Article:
How Can Legal Professionals Drive Innovation? Expert Advice from our Community
During Legal Innovation & Tech Fest 2016, we hosted an interactive Q&A session with our community to understand their challenges and also share ideas for driving innovation. We were blown away by the responses we received and really impressed with the level of innovation that is already going on within law firms and in-house legal teams.
Here is an excerpt from the session where our Legal Innovation & Tech Fest community share their top pieces of advice for driving innovation.
“I would say just start. Start small, pick something that you think you can make a difference on in the near term, and give it a try. I think it’s dangerous to become paralysed by the analysis of what would be the best thing we could take on next, or what would be the most important thing, what would really move the needle. I think you can build momentum if you just pick something and just start.”
“One thing we try to do is speak to people in the induction process, so get them as soon as they walk in the door and try to find out what they’ve been doing that they thought was really good and get their ideas right at the beginning.”
“Work with people who are going to build energy with your innovation initiatives, not sap it. Sooner or later, particularly with lawyers, you can come to them with a bunch of case studies of things you’ve been able to do, and that’s when they’ll engage. So, really just run with the people that are wanting to support you.”
“One of the firms I work with do something called “stealth innovation”. They find one evangelist and they won’t let anyone else get involved in that particular innovation project, so they make it extremely exclusive. Their evangelist starts saying “Oh, you should see this really cool thing I’m doing” and others try to get involved but aren’t allowed to until they fully understand the project – and then it becomes an exclusive group that really helps move it forward. It’s quite an amazing process. It’s similar to what Apple do with their products – they have a limited quantity and when it’s run out everyone wants it. And then you get everyone involved and they just line up for that product.”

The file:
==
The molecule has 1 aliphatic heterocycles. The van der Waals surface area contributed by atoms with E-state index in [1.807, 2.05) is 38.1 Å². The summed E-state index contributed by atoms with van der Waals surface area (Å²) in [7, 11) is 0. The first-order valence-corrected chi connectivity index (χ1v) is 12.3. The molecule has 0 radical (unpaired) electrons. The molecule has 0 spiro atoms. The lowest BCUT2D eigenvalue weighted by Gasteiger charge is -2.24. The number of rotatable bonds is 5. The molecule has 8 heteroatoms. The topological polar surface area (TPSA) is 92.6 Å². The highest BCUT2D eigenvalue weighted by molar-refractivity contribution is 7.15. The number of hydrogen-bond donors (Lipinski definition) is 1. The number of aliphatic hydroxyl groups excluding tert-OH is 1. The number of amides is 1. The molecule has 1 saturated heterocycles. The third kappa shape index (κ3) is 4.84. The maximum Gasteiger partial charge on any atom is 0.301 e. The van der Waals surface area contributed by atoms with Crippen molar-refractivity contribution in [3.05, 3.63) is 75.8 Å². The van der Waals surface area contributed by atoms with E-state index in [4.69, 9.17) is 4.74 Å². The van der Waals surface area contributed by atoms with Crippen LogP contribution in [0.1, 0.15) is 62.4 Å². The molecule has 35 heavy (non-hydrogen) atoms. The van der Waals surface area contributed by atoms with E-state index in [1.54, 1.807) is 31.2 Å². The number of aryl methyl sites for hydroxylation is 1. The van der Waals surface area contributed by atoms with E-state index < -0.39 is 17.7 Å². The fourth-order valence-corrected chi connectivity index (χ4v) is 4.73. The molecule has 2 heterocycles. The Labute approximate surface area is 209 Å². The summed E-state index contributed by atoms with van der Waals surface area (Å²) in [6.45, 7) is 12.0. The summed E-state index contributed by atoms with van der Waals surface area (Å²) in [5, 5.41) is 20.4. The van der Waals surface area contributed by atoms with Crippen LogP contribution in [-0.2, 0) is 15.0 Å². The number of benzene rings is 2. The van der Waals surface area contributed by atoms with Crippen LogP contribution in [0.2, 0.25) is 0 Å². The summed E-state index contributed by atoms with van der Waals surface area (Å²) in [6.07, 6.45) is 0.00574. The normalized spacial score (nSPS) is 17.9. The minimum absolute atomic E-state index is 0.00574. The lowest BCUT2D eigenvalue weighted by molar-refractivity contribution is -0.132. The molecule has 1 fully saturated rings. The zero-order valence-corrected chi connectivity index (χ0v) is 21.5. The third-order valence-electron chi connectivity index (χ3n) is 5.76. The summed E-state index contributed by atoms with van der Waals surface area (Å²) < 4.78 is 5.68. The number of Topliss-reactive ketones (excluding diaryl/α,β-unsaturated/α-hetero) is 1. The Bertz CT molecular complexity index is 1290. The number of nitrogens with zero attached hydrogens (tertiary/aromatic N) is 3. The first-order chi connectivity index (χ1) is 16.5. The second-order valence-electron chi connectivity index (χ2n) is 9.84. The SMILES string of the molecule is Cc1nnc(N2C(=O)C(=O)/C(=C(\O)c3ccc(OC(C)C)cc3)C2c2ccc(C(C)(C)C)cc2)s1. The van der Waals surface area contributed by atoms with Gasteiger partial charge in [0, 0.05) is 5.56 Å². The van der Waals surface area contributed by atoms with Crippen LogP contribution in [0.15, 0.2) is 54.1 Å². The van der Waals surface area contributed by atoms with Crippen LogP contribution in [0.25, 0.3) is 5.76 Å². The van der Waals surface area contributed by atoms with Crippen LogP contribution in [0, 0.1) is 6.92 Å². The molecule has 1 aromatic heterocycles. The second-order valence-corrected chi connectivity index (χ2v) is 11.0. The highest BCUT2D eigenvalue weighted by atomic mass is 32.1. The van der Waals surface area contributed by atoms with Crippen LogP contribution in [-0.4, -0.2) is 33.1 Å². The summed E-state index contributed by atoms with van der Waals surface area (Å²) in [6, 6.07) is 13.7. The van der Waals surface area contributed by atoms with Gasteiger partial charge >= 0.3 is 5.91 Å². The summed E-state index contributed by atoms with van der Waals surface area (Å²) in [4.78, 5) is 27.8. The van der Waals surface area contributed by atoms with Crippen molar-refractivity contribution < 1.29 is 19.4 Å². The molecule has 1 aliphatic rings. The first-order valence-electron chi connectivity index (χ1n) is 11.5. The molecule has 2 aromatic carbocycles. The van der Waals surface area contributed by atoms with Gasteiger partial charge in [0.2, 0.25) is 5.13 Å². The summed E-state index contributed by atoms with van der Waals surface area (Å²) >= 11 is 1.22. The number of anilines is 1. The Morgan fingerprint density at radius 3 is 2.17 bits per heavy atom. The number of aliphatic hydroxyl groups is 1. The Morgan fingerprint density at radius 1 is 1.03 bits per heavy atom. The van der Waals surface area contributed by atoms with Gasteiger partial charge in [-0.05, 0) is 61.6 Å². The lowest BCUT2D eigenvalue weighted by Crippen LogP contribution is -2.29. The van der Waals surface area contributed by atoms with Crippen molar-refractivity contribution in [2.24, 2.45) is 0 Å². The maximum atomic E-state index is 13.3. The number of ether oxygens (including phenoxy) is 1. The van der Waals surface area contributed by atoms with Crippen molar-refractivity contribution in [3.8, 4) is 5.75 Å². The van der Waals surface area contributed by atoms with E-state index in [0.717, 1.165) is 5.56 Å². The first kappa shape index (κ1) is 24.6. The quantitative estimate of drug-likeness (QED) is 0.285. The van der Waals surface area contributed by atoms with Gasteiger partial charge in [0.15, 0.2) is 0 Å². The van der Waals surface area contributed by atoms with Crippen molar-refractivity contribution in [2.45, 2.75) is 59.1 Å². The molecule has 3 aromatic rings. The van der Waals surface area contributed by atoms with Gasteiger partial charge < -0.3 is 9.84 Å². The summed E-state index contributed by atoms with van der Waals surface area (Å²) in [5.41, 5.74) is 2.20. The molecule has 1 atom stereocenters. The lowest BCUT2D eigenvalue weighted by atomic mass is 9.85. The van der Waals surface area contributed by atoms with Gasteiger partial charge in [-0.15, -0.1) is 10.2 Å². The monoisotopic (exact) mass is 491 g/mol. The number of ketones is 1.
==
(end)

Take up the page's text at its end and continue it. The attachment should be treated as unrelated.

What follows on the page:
“In our firm we did something where we had a future group of partners who were preparing a partnership strategy and what they were coming up with was a bit boring. So we got some young lawyers to run a parallel process, a ‘future futures’ group and they actually came up with an amazing set of recommendations. When they presented them to the partners they were absolutely blown away.”
“Just get started in a very small way, and in a very measured way and see what eventuates. Worst case scenario it doesn’t quite work out and you can try something new. But there is a very good chance that it will work out and you’ll find to your own surprise, that it’s resounding success. There are a lot of legal start-ups out there, all of them are desperate to engage with in house teams and law firms. So my advice is if you see an interesting news article, or you see an interesting start-up, just give them a call and have a chat and they’re more than likely to let you try them out and just see how it goes.”
“My advice is get quick wins. Try to make small iterations to build people’s trust. Share your wins with your colleagues “Hey I just made this small change, this technology was evolved, we changed this process” and you’ll find they’ll continue to be innovative.”
“We talk to lawyers about things that are challenging in the firm, and ask clerks to hack them. They often come up with very innovative ways to solve the problem because they don’t have exposure to it day to day so they have the distance to see the bigger picture.”